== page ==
The famous declaration of principles in the Star’s mast head — “Dedicated to the service of the people that no good cause shall lack a champion and that evil shall not go unopposed” — was a motto identified with Brown. She, like the paper she used as her mouthpiece, was seen as a champion of the underdog.

 

 

Sufragist parade

Mildred Brown

 

 

As a teen Washington got to see that advocacy in action when she tagged along with her aunt at protests and demonstrations aimed at overturning discrimination in the schools, at workplaces and in public places. “I was right there.” Brown and her paper ardently supported the work of the Urban League, the NAACP, black churches and social action groups such as the DePorres Club and the 4CL.

Advocacy journalism is still at the core of the Star’s mandate under Washington. While she may lack her aunt’s flair, she’s maintained the Star as a mirror for black concerns and, in her own quiet way, made it “a sounding board” for ordinary folks.

“I’m interested in the heartbeat of the community. What’s on the citizens’ minds? What do they feel? What are they interested in? What do they plan to do about it? The main thing I’m proud of is this paper has really become the people’s paper. We have many guest local columnists. Those in the community who have something to say and who can write — mind you I say who can write — they have space to express themselves. Because a paper is not just one person’s idea of what should be. It should be a total thing. It should be a community thing. I think a paper can function a lot better if you have a lot of different opinions…a diversity of voices.”

The Star’s regular columnists include Nebraska State Sen. Ernie Chambers, corporate VP Mike Jones and community activist Matthew Stelly.

While Brown’s garish style made her a public figure that sometimes overwhelmed the paper’s feats, Washington’s demure manner has kept her in the shadows to let the Star shine on its own merits. Two distinct approaches for two distinct women. But there’s no doubt Mildred Brown is a hard act to follow.

Known for wearing gaudy dresses and corsages, making the rounds of business meetings in a chauffeur-driven limousine and talking the ear off anyone if it meant a prospective ad sale, Brown was a force of nature. Her charm was such that despite being perpetually late for everything and reportedly overstating some claims, like the paper’s circulation, she was forgiven all. Selling was her gift. Selling herself was a large part of making the paper a success and outlasting every single competing black newspaper that went head-to-head with it.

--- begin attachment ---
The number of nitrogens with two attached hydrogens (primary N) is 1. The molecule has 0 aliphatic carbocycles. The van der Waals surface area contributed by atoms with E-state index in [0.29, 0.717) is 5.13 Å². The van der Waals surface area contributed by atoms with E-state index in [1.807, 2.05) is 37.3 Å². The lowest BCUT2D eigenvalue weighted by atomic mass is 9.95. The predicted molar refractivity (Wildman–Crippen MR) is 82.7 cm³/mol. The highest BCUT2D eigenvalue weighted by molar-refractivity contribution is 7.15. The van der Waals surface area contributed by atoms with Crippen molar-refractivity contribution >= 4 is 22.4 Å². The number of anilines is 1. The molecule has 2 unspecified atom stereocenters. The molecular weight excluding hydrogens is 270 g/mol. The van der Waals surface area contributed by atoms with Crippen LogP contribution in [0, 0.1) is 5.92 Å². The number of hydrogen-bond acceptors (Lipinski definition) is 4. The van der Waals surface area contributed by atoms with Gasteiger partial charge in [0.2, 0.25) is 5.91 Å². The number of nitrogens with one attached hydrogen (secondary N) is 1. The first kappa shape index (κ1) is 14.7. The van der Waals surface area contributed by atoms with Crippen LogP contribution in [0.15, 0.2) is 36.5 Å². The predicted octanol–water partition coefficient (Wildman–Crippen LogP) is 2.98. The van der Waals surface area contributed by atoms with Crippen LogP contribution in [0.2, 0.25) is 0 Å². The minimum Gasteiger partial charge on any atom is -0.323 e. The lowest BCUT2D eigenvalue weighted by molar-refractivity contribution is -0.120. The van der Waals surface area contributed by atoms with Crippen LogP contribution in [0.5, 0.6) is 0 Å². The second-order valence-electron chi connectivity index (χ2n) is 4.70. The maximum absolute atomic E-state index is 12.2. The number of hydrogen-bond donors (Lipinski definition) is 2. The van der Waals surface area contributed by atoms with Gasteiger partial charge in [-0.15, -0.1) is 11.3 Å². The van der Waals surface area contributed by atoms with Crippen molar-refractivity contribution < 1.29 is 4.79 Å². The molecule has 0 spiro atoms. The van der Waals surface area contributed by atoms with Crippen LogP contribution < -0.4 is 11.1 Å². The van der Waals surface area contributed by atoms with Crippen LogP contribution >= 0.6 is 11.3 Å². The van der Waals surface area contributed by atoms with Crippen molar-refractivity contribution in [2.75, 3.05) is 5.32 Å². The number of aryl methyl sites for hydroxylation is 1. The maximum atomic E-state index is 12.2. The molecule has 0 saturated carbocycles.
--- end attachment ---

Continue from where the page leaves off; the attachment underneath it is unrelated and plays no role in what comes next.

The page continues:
Whether it was to close you on buying an ad or to shame you into doing the right thing, Brown was persistent in having her way.

“She was one of those people, whatever she wanted, she eventually got it, one way or the other,” said Washington, who as a teen accompanied her aunt on sales calls. “She loved to talk. And I think sometimes people would go ahead and buy just to get rid of her. But she didn’t care. And she would work on these people to be repeat customers, and usually got ‘em. She could sell the San Francisco bridge”

Even all these years later, the legacy of Brown looms large over the offices of the Star, 2216 North 24th Street, where an entire room is dedicated to her, including dozens of plaques on the walls that represent just a fraction of the 150 or so honors she received in her lifetime. The apartment she resided in in the rear of the circa-1923 brick building is much like it was at the time of Brown’s death. Washington uses the apartment as her personal office, where she and her Lhasa Apso dog, Carman, greet visitors.

Something else that hasn’t changed is the struggle for equality. While Washington sees progress, she’s alarmed by the education-achievement gaps between whites and blacks and decries how slow the redevelopment of north Omaha is proceeding.

“We understand the struggle is far from over. We’ve changed our techniques in writing about it or talking about it, but we’re still working toward the motto we have that if one person is down, then we’re all down,” she said.

That lesson is among many principles Brown taught her.

“She truly believed we should give each other a helping hand in any way we can. Somebody might be down, but you can help to pull them up. And if you don’t, then you’re a part of the problem. Another value I got from her is we all have to work together. We can’t pull apart. Once the link is broken, you can’t accomplish anything. She was also very strong on education. She believed there’s no limit to learning. I believe that also. And there’s always a better way to do something.”

“Education,” she said, “and journalism are really very similar. The only thing is, in education, you’ve got the classroom. In journalism, you’ve got the world.”